Land decay is undermining the well-being of two-fifths of all the people on Earth, or around 3.2 billion people, according to an Intergovernmental Science-Policy Platform on Biodiversity and Ecosystem Services (IPBES) three-year assessment, penned by over 100 experts hailing from 45 countries. It’s the first comprehensive land health assessment, according to Agence France Presse (AFP) — and assessment co-chair Robert Scholes of South Africa said land degradation is “pushing the planet towards a sixth mass extinction.”

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Human activity is driving dangerous land degradation — specifically quick expansion and unsustainable management of crop and grazing lands, according to IPBES. They said land decay has hit critical levels, impacting food security, water purification, and energy. The impacts of land degradation can be glimpsed in loss of biodiversity, declining animal populations, deforestation, and loss of soil health, to name a few. The assessment also says land degradation contributes to climate change.

Related: Substantial swaths of globe face desertification without climate action — new study

Grazing and crop lands sprawl across one third of the planet’s land surface, with under 25 percent of that surface escaping significant impacts of human activity, according to IPBES, although scientists estimate that figure will plunge to under 10 percent by 2050. As the population grows, there will be an even higher demand for food and biofuels, and researchers think pesticide and fertilizer use could double by 2050.

Scholes said around four billion people will reside in drylands in a little over 30 years, and by then land degradation and climate change could force “50 to 700 million people to migrate.” Social instability could be a consequence of decreasing land productivity; “particularly in dryland areas, where years with extremely low rainfall have been associated with an increase of up to 45 percent in violent conflict.”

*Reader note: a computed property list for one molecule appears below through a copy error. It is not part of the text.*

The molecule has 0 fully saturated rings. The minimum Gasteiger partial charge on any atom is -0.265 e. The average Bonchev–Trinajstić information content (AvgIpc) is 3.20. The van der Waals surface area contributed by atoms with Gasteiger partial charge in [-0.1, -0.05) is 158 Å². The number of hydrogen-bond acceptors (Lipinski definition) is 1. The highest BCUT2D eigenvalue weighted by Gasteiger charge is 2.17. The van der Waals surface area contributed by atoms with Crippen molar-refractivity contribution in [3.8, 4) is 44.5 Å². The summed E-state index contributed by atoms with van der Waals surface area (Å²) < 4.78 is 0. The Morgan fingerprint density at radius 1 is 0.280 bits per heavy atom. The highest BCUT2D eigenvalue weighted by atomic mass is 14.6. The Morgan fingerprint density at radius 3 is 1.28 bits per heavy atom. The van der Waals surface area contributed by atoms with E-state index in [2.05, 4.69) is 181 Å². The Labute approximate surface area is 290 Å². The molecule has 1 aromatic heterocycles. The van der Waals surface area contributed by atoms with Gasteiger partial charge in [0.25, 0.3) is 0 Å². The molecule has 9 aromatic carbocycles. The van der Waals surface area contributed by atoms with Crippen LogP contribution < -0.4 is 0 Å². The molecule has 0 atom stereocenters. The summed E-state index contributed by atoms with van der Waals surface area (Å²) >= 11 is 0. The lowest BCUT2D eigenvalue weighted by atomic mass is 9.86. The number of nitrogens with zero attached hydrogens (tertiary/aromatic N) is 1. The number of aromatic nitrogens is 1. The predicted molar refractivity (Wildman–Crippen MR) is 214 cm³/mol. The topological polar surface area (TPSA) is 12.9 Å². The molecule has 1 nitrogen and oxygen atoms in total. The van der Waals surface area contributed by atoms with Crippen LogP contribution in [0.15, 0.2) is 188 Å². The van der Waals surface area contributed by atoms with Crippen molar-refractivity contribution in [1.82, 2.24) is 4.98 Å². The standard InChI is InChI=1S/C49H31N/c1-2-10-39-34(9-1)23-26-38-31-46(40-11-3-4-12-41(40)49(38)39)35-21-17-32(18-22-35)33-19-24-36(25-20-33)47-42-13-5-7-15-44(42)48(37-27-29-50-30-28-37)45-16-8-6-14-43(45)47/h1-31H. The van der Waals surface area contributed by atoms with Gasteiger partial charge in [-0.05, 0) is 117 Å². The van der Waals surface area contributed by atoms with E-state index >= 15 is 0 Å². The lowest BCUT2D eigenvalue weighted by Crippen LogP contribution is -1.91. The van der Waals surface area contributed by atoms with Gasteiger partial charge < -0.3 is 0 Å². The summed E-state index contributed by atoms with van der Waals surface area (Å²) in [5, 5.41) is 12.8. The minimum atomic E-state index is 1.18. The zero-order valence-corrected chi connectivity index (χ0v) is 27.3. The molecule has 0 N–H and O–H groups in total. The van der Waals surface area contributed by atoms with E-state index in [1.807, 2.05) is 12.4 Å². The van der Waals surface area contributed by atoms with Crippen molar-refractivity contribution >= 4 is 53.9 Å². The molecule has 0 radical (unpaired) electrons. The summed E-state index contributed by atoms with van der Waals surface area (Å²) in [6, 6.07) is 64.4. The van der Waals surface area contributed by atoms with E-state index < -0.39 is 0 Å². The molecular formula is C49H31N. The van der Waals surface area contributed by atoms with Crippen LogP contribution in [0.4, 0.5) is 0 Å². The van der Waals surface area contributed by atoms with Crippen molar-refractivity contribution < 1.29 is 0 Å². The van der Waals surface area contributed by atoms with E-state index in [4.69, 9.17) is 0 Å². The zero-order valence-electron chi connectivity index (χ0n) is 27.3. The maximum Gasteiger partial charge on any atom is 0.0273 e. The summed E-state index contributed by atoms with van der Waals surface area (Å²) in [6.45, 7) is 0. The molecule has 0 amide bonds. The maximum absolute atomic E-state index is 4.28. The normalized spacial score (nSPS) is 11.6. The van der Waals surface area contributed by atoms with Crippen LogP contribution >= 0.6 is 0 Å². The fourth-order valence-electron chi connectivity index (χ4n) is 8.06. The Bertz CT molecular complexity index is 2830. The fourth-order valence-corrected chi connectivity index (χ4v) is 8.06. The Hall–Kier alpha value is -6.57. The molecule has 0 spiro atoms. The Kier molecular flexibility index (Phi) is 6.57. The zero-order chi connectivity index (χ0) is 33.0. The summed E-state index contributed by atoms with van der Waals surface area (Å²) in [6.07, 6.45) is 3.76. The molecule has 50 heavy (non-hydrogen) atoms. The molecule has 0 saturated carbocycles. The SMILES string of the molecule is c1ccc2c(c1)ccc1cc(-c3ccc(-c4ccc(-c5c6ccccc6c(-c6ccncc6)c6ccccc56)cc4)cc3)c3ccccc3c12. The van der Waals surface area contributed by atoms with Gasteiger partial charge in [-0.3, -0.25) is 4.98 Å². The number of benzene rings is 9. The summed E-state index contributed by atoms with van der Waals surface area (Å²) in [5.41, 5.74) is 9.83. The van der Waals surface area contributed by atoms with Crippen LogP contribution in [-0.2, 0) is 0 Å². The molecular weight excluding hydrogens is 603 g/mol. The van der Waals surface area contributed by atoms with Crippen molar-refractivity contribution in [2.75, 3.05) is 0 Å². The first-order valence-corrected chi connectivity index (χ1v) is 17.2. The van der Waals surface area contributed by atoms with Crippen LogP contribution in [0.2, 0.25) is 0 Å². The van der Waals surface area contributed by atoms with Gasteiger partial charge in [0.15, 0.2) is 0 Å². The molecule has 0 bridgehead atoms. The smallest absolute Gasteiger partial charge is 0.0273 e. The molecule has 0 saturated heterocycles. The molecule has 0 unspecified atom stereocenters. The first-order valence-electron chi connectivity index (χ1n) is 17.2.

The researchers pointed to an array of options for land restoration; for example, planting native species, developing green infrastructure like parks, or river channel restoration in urban locations.

IPBES’s statement said humanity can attempt to avoid agricultural expansion into native habitats by increasing yields on farmlands that already exist and by shifting toward eating habits that don’t degrade land to the same extent, such as plant-based diets.

IPBES chair Sir Robert Watson said, “Of the many valuable messages in the report, this ranks among the most important: implementing the right actions to combat land degradation can transform the lives of millions of people across the planet, but this will become more difficult and more costly the longer we take to act.”

+ Intergovernmental Science-Policy Platform on Biodiversity and Ecosystem Services

Via Agence France Presse

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